Off corridors that seem to go on forever is a series of rooms where inmates see and speak with visitors, by telephone, from behind a glass partition. A guard escorts Schmidt into one of the rooms and locks her in. A slight woman clad in thongs and a mustard-yellow inmate jumpsuit -- a color indicating that she's housed in medium-to-maximum-level security -- Schmidt hardly looks threatening. Her face is framed by short layers of blond hair that look surprisingly stylish given her present living situation, and she appears a bit younger than her 43 years, except for the lines on her face that make her look permanently tired. Without even saying hello, she motions to wipe off the telephone receiver before picking it up. The implication is clear: "Don't put that thing up to your mouth, you don't know who's been using it."
Schmidt has notes on a yellow legal pad; dates and court actions and major points that she wants to remember to make. It's clear that Schmidt has gotten used to talking to the press. That aside, Debra Schmidt seems an entirely ordinary woman who has, by her own admission, made a lot of bad judgment calls, most of them involving men, the legal system, or both men and the legal system.
During the last several years, Schmidt has become entangled with a host of public and private characters -- including prosecutors, judges, and even a couple of governors (one of whom went on to become president) -- in an epic child custody war over the meaning of the most basic aspects of family, law, and family law. At the heart of the matter is Schmidt's belief that her two youngest daughters are not safe with their father, a convicted sex offender to whom the California courts have, sometimes in apparent violation of the law, granted a variety of supervised and unsupervised visitation and custody arrangements. Her concerns seem eminently reasonable; public records show the father has exhibited a variety of anti-social behaviors, including child molestation and alleged spousal abuse.
Through a series of strategically ridiculous moves, however, Schmidt has managed to turn the legal tables upon herself, and to at least temporarily invalidate the agreements that are the foundation of interstate law and order. After fleeing to Texas with her children, Schmidt was able to gain the backing of authorities there -- but in doing so, she sparked the ire of California family courts and a prosecutor who has filed child abduction charges against her.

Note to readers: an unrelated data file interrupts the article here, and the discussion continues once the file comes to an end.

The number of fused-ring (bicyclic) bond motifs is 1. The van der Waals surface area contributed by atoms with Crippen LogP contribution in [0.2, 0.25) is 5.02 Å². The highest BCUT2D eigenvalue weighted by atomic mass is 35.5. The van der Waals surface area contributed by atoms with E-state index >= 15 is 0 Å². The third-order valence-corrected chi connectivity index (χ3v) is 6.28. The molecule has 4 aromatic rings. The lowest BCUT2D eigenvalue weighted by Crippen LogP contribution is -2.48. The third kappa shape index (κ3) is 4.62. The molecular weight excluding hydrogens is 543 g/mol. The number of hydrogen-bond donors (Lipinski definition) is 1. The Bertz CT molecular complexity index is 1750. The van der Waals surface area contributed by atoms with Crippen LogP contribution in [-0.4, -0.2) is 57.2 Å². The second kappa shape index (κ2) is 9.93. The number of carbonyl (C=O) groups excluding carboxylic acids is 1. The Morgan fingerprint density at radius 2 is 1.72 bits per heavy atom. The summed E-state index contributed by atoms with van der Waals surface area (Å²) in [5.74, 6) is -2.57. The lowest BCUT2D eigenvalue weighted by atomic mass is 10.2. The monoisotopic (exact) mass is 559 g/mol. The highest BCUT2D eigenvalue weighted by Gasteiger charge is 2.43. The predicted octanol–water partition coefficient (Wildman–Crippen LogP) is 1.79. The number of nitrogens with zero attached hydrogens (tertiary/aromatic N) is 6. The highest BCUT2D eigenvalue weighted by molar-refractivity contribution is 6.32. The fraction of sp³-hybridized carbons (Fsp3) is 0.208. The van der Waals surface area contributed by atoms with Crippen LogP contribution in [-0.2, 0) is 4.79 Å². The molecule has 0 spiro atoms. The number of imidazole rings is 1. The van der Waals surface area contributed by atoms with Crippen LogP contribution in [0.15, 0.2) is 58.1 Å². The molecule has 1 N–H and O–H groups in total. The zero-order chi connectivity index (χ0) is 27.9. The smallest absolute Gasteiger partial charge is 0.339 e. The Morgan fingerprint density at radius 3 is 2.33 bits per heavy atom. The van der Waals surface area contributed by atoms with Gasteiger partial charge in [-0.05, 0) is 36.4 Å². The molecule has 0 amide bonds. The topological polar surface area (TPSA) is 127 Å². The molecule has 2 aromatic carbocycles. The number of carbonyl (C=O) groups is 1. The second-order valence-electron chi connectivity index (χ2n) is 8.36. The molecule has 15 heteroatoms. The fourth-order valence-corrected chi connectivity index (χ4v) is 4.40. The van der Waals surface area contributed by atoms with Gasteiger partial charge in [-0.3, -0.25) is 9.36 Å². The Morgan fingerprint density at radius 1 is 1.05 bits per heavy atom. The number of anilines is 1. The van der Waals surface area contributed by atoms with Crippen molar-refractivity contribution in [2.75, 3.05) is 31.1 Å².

The cross-jurisdiction custody battle became so heated that one-time Texas Gov. George W. Bush and his successor, Rick Perry, refused to extradite Schmidt to stand trial in California -- a transfer that is ordinarily a matter of routine legal courtesy. Eventually, a federal judge forced Texas to hand Schmidt over, and now a mother who claims her only interest is to protect her children from a sex offender waits to stand trial in Alameda County next week on a felony child abduction charge.
The fate of her children remains unclear.
A Texas court has ordered that the children not leave the Lone Star State, where they currently live. A California court is demanding the children return to the state of California. Neither state seems willing to budge, and no one seems to know the way out of a legal stalemate that better serves the needs of large legal egos than the interests of two girls, aged 7 and 9.
Even in jail and half a country away from her children, Schmidt says that she would do it all over again. "The California courts put me in the position of having to protect my children," she says, utterly sure in her naive belief that because she is in the moral right, the legal system will eventually be on her side, too.
Debra Schmidt was married to her first husband, Lee Schmidt, for seven years. They lived in Santa Clara County and had three children who are now grown. In 1988, she had another child with a man named Mitchell McKenzie, who would later oddly become her biggest supporter in the battle for custody of her children. Schmidt and McKenzie married, but divorced after less than a year. "Mitch and I have been best friends for years," she says. "But we should have never gotten married."
By 1989, Schmidt had moved to California's Central Valley; she met Manuel Saavedra in a nightclub in Tracy. Schmidt remembers that he was handsome and his Chilean accent made him seem suave. He also appeared to be very kind. "He's charming, he's attractive, he's fooled everyone," she says.
The two dated briefly and married in March 1991, in the back yard of Saavedra's home in Livermore, where they lived. There was trouble almost from the start; during the next five years, the couple would break up and reunite repeatedly. Most of this activity is memorialized in custody orders, restraining orders, and even two criminal cases in San Joaquin County. Amid the turmoil, Schmidt and Saavedra had two daughters, Lora and Eliana, who would eventually become the focus of labyrinthine legal battles.
In 1995, the couple broke up for good. Schmidt and her three youngest daughters moved to Manteca, and the court battle over the custody of Lora and Eliana heated up. The battle has never really stopped, at least in part because although there are few things Debra Schmidt is afraid of, Manuel Saavedra is among them.
Debra Schmidt and Manuel Saavedra have beaten a not particularly pretty path through the Family Law Department of the San Joaquin County Court. A review of court filings shows that the decade-long custody fight between them was building to a crescendo well before the battle over Lora and Eliana was fully engaged.